Except many of the 38 "witnesses" didn't witness anything. No one saw the entire attack. Few saw any of it. Most only heard bits of the incident, and to them it sounded like a couple having an argument or two rowdy drunks on a Friday night. And no, Genovese wasn't screaming for half an hour; her attacker quickly punctured her lung. So while this case proves that dozens of '60s New Yorkers lacked the initiative and enhanced senses of Spider-Man, that's not the same as people all being indifferent to the suffering of those around them.
Oh, and even with this limited view of the crime, two separate witnesses did call the police. This was before 911 services went into operation, so calling the police was a bit of a pain in the ass. Also, one of the callers is believed to have been gay, which gave him every reason to distance himself from New York City police in the '60s. Also, an elderly neighbor came to Genovese's aid despite not knowing whether the attacker had left, cradling Genovese in her arms until authorities arrived. Maybe people sometimes dodge responsibility, but this case in truth demonstrated the exact opposite point.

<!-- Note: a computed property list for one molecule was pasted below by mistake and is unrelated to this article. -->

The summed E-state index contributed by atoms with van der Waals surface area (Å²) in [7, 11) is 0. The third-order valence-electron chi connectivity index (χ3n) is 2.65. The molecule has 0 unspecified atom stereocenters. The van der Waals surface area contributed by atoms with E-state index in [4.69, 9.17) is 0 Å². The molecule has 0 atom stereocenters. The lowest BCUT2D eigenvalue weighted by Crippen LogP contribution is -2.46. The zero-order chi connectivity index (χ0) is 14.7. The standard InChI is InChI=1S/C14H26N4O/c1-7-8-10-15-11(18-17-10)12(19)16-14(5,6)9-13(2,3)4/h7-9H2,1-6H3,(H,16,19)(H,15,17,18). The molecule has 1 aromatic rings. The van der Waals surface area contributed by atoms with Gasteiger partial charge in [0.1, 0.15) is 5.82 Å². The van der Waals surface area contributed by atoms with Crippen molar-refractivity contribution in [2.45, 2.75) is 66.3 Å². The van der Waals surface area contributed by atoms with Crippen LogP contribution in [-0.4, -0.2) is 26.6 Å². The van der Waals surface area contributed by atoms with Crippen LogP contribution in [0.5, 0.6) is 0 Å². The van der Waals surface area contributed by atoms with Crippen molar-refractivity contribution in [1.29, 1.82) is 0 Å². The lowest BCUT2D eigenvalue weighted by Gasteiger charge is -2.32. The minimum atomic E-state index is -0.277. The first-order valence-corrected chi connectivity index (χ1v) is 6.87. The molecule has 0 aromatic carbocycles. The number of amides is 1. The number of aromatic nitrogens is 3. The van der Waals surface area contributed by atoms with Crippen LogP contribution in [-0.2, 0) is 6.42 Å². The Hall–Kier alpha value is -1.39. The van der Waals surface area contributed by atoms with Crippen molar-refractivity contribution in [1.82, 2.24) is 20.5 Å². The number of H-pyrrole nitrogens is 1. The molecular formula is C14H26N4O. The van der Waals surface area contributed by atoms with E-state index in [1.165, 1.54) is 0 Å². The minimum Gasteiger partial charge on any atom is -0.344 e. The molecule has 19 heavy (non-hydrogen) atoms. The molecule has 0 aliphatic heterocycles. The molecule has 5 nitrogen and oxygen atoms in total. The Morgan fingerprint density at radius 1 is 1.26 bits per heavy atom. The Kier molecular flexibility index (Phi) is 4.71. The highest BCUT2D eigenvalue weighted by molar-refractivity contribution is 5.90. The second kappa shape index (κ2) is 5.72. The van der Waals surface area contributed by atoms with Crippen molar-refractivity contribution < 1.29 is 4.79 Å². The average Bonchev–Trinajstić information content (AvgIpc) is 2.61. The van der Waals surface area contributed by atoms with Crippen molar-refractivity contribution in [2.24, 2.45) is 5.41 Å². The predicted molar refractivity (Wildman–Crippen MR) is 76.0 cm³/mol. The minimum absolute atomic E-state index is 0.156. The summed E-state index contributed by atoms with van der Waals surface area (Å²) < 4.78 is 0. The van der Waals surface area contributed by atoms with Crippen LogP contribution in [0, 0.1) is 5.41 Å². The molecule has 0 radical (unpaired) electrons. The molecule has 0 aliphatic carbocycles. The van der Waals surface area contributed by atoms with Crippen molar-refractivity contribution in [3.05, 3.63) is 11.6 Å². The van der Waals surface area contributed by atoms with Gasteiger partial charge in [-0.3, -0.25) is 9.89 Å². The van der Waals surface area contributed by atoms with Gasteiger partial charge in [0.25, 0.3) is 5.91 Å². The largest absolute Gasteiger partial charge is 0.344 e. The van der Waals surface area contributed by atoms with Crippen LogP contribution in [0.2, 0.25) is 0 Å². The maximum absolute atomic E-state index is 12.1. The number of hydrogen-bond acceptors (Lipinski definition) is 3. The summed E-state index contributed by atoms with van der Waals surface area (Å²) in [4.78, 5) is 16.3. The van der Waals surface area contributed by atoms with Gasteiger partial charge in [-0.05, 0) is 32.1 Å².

So how did we end up with a story about 38 people suddenly finding their shoes very interesting when it came time to help? It all goes back to a sensational New York Times feature that ran two weeks after the until-then-obscure crime. How the article came to be is a long story, but in short, the reporters involved knew it was a crock, but didn't want to risk their careers by challenging editor Abe Rosenthal, who insisted on including all the outlandish details.
The psychological community knew about these inaccuracies for decades and dropped the Kitty Genovese case as a teachable example, even as it remained a popular urban legend. The Times owned up to their mistakes 52 years later when covering the death of Genovese's murderer. So at this point, "Genovese Syndrome" should be the name for when people parrot old myths to look cynical instead of bothering to check basic facts.